HORRY COUNTY, S.C. (WMBF) - One Horry County mother is speaking out about the school district’s decision to stick with the hybrid learning model.
Cindy Johnson has two children enrolled in the ‘brick and mortar’ program, both in the elementary and middle school level. Johnson believes parents should have the option to move students to five days of learning at home.
This comes as coronavirus cases rise across the Grand Strand. Over the last two weeks, athletes from three Horry County schools were forced to quarantine after being exposed to the virus. This has some parents like Johnson deeply concerned.
Johnson says based on the COVID numbers and cases being identified in schools, she feels remote learning is the safest option for some families, including her kids.
She wrote a letter to Horry County Schools Superintendent Dr. Rick Maxey last week, wanting to know if the district would allow parents to switch from brick and mortar into the digital learning program immediately.
Johnson says she chose the traditional learning program based on the district’s original reopening plan. It called for five days of learning if the South Carolina Department of Health and Environmental Control put Horry County in the high spread category for COVID-19.
Leaders with Horry County Schools made the decision two weeks ago to keep students on the hybrid model. For most, that means two days of face-to-face instruction. But for Johnson, she said those two-days of traditional learning may need to be virtual.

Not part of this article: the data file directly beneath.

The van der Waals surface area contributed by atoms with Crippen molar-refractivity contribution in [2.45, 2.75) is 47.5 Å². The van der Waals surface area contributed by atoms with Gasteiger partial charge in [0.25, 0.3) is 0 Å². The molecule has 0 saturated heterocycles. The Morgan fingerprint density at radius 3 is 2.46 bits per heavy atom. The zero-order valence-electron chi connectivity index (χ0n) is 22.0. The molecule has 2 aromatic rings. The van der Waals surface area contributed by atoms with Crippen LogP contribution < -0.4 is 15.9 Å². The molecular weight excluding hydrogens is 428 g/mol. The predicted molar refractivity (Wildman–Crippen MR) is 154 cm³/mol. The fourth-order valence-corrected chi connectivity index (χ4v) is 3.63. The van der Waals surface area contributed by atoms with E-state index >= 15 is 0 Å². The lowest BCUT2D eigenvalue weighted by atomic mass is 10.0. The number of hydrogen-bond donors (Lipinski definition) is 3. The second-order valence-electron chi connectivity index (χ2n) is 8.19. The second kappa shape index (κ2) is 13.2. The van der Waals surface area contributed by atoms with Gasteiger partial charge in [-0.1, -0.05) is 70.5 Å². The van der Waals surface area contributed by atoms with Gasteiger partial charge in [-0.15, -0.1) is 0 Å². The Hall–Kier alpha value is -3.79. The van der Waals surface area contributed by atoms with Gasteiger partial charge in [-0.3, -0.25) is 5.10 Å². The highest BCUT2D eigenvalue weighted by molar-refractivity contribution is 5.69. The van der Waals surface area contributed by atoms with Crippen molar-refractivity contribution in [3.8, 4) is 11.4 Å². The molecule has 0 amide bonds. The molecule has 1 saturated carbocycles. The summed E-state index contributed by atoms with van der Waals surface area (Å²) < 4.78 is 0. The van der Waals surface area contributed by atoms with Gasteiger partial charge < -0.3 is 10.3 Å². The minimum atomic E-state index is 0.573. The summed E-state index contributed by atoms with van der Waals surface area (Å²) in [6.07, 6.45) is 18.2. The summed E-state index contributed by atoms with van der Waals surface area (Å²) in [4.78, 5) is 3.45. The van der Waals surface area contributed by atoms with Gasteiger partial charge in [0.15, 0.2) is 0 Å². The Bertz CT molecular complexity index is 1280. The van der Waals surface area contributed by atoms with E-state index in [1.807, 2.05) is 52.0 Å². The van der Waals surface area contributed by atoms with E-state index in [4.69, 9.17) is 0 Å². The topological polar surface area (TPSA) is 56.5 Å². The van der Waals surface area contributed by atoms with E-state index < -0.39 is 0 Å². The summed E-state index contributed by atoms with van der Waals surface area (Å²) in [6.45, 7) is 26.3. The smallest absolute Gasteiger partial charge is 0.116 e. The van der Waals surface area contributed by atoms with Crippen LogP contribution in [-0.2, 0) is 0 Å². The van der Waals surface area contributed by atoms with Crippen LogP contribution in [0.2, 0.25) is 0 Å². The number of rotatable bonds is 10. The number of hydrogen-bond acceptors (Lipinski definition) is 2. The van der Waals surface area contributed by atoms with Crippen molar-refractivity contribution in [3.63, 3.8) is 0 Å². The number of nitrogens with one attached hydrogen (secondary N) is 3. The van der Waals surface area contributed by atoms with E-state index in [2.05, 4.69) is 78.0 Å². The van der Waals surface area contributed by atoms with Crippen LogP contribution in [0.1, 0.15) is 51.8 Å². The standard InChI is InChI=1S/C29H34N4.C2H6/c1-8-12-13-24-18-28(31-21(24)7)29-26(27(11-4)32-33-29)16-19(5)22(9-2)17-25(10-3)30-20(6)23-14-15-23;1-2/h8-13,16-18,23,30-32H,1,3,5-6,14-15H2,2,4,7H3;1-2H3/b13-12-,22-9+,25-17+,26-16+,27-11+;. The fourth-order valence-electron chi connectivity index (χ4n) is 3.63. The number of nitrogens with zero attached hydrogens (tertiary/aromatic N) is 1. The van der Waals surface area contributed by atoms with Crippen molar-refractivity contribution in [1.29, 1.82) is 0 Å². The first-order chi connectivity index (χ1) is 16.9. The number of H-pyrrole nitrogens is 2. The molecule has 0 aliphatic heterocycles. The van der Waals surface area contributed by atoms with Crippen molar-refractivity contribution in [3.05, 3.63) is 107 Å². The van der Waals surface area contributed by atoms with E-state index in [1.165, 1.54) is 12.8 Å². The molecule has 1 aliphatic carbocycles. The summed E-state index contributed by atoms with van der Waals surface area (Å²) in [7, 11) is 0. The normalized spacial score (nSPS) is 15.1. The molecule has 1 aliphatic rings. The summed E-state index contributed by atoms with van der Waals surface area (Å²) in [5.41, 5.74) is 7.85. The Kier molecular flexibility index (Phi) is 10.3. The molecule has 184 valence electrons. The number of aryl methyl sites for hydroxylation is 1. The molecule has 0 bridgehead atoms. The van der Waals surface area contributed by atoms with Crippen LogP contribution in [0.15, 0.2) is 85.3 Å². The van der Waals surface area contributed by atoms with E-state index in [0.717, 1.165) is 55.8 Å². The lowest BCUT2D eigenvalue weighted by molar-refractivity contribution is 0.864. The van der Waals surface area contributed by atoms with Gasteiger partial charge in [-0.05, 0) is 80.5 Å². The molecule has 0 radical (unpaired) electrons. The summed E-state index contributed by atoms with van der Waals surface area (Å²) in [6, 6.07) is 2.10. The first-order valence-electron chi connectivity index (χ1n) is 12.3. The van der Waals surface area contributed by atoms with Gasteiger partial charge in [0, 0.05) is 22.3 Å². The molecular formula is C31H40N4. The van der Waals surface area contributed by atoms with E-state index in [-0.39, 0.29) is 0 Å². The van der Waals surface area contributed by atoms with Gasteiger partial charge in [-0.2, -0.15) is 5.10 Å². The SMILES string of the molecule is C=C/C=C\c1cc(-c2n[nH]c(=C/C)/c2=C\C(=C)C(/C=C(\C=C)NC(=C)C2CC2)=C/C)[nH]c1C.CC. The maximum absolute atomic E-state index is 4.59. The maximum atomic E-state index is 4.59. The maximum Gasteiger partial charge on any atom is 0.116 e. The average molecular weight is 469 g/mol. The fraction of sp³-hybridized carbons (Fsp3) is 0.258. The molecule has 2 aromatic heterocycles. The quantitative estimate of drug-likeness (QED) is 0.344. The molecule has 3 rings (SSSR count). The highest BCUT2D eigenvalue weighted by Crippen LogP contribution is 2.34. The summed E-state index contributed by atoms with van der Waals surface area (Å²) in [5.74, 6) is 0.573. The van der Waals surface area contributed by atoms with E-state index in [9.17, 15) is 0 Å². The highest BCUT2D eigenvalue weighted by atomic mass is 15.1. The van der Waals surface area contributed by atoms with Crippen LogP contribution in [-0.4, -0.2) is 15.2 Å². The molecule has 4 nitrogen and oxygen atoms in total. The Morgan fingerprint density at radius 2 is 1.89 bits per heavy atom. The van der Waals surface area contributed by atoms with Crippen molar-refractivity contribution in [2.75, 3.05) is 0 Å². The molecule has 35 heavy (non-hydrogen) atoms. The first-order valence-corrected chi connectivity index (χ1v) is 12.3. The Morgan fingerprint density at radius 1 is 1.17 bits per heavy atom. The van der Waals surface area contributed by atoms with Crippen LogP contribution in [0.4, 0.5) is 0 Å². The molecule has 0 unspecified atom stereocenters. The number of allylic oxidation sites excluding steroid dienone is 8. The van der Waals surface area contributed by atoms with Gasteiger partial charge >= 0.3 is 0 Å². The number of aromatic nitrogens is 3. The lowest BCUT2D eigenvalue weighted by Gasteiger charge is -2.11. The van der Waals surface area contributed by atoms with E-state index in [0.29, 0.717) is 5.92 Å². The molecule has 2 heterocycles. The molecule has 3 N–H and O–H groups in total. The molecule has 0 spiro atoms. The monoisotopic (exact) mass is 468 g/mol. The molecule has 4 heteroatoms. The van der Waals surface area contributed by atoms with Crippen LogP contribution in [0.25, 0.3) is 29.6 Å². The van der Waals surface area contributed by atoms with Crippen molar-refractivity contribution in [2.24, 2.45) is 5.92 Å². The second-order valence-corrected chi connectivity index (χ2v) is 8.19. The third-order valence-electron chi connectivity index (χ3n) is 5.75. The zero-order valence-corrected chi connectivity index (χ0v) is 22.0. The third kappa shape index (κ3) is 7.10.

“I think virtual would be best, just out of an abundance of caution,” Johnson said.
During this school year, Johnson has received two letters from DHEC notifying her about positive cases in both her children’s classrooms and schools. She says the virus threat is just hitting too close to home.
[My son] wasn’t [considered] a close contact, the same as my daughter," Johnson said. “I know the school board is responsible for making decisions. I think we [parents] should play a bigger role in the decisions being made because we see the same information they do.”
Not every parent agrees.
Laura Inkpen also has a daughter enrolled in brick and mortar program. She supports the district’s plans to continue with the hybrid model.
“[My daughter] struggles as it is and she already have some focus problems,” Inkpen said. “Without her having an actual teacher there all the time to help her, she’s been a little lost. I feel good about [the hybrid model]. We need structure and consistency, that’s the main thing with kids.”
WMBF News reached out to Horry County Schools to learn if parents would have the option to switch programs before December. A spokesperson said parents will have a choice to change their kid’s program at the end of the first semester.
Johnson says she feels a lot can change between now and December because of how fluid the COVID-19 pandemic has been.